Welcome! The articles below caught my attention this week. What are intended to be relatively objective “briefs” are preceded by dashes (——–), whereas additional material or relatively subjective comments are preceded by asterisks (********). Article titles preceded by [SR] require a subscription.
(5 August 2019): “You 2.0: Tunnel Vision” Hidden Brain
********Economists talk a lot about scarcity. Simply put, individual wants are effectively infinite but means to satisfy wants are clearly finite. One can’t satisfy every want, so one must choose. This is the abstract idea of scarcity. But for many people scarcity is not abstract—it is a lived experience. This 37-minute episode of Hidden Brain, first broadcast in 2017, points to the cognitive consequences of scarcity—a shrinking of perspective that results in a focus on what is lacking. Here are some examples:
When you’re hungry, it can be hard to think of anything other than food. When you’re desperately poor, you may constantly worry about making ends meet. When you’re lonely, you might obsess about making friends. . . . Researchers say this form of tunnel vision can affect our ability to see the big picture and cope with problems in our lives.
This is developed in interviews with psychologists. You can read the transcript here.
********A point that intrigued me occurred late in the episode, around is the notion of design for “fault tolerance,” which begins at 31:06. Evidently airplane cockpits are now designed with an expectation that pilots will make mistakes. When a mistake is made, the flight system alerts the pilot of the mistake so it can be corrected. What if design for fault tolerance became a part of our thinking about poverty and education?
(7 August 2019): “The Birth of the Modern American Debt Collector” JSTOR Daily
********This post briefly relates the story of how the Massachusetts Hospital Life Insurance Company (MHLIC), created in 1823, reconfigured how agricultural loans were made, transforming relatively personal relationships with lots of flexibility, to relatively impersonal relationships with great rigidity, thereby creating “a new, bureaucratic way of doing business.” In doing so the company sought “to teach farmers to accept the demands of the growing financial order.” This story is reminiscent of the imposition of the “discipline of the clock” in lab in labor markets as industrialization grew. The post is built upon the article “’A Great Machine’ or a ‘Beast of Prey’” A Boston Corporation and its Rural Debtors in an Age of Capitalist Transformation,” a link to which can be found at the end of the post.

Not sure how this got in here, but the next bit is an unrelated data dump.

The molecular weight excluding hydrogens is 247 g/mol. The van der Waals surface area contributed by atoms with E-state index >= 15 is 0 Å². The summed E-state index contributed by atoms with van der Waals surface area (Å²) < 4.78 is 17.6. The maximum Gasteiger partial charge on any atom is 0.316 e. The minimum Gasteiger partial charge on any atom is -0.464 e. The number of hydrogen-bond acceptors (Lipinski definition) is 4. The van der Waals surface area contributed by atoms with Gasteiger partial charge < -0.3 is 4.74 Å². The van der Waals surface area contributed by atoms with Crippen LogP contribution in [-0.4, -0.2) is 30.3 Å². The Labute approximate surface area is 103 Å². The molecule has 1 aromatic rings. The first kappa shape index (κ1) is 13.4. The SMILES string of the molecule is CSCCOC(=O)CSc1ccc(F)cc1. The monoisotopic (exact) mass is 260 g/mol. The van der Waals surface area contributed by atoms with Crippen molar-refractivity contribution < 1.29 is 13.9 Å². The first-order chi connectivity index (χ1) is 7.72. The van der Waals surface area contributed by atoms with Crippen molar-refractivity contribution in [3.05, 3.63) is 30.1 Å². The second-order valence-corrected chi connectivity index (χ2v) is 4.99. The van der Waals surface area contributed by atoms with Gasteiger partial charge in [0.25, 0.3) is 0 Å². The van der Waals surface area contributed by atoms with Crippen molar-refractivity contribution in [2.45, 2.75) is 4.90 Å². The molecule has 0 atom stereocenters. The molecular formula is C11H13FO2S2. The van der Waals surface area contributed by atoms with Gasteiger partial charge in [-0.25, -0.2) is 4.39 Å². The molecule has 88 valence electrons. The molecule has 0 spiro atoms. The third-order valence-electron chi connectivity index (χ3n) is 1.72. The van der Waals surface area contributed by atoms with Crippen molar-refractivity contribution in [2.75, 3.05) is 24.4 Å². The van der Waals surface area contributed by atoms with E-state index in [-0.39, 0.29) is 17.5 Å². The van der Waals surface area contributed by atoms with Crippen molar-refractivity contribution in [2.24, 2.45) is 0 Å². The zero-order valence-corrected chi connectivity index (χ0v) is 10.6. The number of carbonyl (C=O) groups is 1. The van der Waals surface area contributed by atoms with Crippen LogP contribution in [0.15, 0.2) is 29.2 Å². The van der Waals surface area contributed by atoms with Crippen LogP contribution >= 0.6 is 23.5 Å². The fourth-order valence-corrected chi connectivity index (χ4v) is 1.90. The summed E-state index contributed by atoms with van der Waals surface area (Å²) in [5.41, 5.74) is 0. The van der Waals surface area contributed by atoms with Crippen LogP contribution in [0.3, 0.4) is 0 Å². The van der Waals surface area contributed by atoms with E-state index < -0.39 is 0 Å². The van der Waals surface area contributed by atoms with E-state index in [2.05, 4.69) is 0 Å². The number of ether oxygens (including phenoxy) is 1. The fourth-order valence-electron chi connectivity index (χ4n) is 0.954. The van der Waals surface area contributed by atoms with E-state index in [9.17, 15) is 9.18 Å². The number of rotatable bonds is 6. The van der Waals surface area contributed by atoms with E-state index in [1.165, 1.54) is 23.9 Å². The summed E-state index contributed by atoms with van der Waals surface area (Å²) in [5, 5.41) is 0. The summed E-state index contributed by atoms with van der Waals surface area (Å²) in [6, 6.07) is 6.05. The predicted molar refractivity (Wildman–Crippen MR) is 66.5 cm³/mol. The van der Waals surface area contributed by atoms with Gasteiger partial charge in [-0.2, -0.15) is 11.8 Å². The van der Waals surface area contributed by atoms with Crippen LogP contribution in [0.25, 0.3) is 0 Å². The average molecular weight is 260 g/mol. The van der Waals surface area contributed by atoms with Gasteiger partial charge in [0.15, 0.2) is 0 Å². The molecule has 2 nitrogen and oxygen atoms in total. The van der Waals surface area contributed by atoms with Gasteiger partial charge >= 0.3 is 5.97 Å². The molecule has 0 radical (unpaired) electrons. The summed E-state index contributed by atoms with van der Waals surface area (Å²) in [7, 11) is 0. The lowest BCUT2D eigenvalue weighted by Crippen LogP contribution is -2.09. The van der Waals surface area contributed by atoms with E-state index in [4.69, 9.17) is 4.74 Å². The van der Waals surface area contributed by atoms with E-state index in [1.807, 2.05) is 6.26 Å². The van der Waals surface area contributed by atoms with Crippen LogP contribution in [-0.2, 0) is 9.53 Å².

(8 August 2019): “Being Paid to Borrow Money Isn’t So Bad” Bloomberg.com
********This piece is about the increasingly prevalent phenomenon of negative interest rates, the “being paid borrow money” part of the title. The article concludes with this: “Negative interest rates can be unsettling, and not just for savers. But they’re merely reflective of the world around us. The developed world is aging, and uncertainty—whether political, economic or technological—is rising everywhere. The supply of risk-free investments is scarce, and savers will have to be willing to pay for them.”
(9 August 2019): “America’s Obsession With Beef is Killing Leather” Bloomberg.com
——–“U.S. consumers are eating more beef, more than they have in a decade. But a byproduct of the carnivorous hankering is piling up, unloved and unwanted. Shoppers who once coveted leather jackets and shoes are instead scooping up cheaper, synthetic alternatives, reflecting a growing ambivalence toward this former staple of American closets. The glut of cowhides has caused prices to plummet, rendering many worthless. And just as the American love for meat has caught on around the globe, so too has the abandonment of leather, from clothing to car seats. Hides are even starting to go to landfills while the smaller leather processors are going out of business.”
********Briefly, the increase in the demand for meat leads to an increase in the supply of hides, which is happening at the same time there has been a decrease in the demand for hides due to consumers wanting fewer leather items for ethical reasons or the fashion of the moment. Taken together, the price of hides has plummeted, with many going to the landfill rather than being turned into a product. An important early treatment of the joint supply of meat and hides was developed by Alfred Marshall, Principles of Economics, 8th ed, (1920), Book V, Chapter VI, “Joint and Composite Demand. Joint and Composite Supply.”